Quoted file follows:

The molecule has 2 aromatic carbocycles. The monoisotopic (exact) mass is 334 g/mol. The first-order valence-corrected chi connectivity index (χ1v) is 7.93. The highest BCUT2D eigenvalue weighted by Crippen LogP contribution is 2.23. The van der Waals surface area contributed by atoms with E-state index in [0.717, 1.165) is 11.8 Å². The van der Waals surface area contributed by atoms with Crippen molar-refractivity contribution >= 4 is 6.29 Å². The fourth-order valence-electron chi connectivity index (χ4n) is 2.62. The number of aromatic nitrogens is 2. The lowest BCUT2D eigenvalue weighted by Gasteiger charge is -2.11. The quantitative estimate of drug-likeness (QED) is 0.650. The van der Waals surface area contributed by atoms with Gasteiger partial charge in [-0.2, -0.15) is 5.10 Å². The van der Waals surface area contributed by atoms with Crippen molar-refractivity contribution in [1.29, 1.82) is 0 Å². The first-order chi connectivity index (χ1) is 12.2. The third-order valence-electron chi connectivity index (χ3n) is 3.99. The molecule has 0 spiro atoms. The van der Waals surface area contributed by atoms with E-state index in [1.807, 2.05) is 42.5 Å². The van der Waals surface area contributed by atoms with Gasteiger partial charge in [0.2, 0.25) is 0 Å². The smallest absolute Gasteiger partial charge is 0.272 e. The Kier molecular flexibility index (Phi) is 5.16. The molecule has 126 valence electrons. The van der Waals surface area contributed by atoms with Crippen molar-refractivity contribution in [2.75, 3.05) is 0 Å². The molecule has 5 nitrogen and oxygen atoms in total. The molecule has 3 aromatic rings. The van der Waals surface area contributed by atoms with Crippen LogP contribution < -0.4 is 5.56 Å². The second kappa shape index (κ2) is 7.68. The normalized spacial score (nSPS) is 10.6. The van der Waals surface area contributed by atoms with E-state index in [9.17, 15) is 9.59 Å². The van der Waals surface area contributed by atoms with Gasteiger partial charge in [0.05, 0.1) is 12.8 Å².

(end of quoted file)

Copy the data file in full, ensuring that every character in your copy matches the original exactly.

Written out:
The molecule has 2 aromatic carbocycles. The monoisotopic (exact) mass is 334 g/mol. The first-order valence-corrected chi connectivity index (χ1v) is 7.93. The highest BCUT2D eigenvalue weighted by Crippen LogP contribution is 2.23. The van der Waals surface area contributed by atoms with E-state index in [0.717, 1.165) is 11.8 Å². The van der Waals surface area contributed by atoms with Crippen molar-refractivity contribution >= 4 is 6.29 Å². The fourth-order valence-electron chi connectivity index (χ4n) is 2.62. The number of aromatic nitrogens is 2. The lowest BCUT2D eigenvalue weighted by Gasteiger charge is -2.11. The quantitative estimate of drug-likeness (QED) is 0.650. The van der Waals surface area contributed by atoms with Gasteiger partial charge in [-0.2, -0.15) is 5.10 Å². The van der Waals surface area contributed by atoms with Crippen molar-refractivity contribution in [1.29, 1.82) is 0 Å². The first-order chi connectivity index (χ1) is 12.2. The third-order valence-electron chi connectivity index (χ3n) is 3.99. The molecule has 0 spiro atoms. The van der Waals surface area contributed by atoms with E-state index in [1.807, 2.05) is 42.5 Å². The van der Waals surface area contributed by atoms with Gasteiger partial charge in [0.2, 0.25) is 0 Å². The smallest absolute Gasteiger partial charge is 0.272 e. The Kier molecular flexibility index (Phi) is 5.16. The molecule has 126 valence electrons. The van der Waals surface area contributed by atoms with Crippen molar-refractivity contribution in [2.75, 3.05) is 0 Å². The molecule has 5 nitrogen and oxygen atoms in total. The molecule has 3 aromatic rings. The van der Waals surface area contributed by atoms with Crippen LogP contribution < -0.4 is 5.56 Å². The second kappa shape index (κ2) is 7.68. The normalized spacial score (nSPS) is 10.6. The van der Waals surface area contributed by atoms with E-state index in [9.17, 15) is 9.59 Å². The van der Waals surface area contributed by atoms with Gasteiger partial charge in [0.05, 0.1) is 12.8 Å².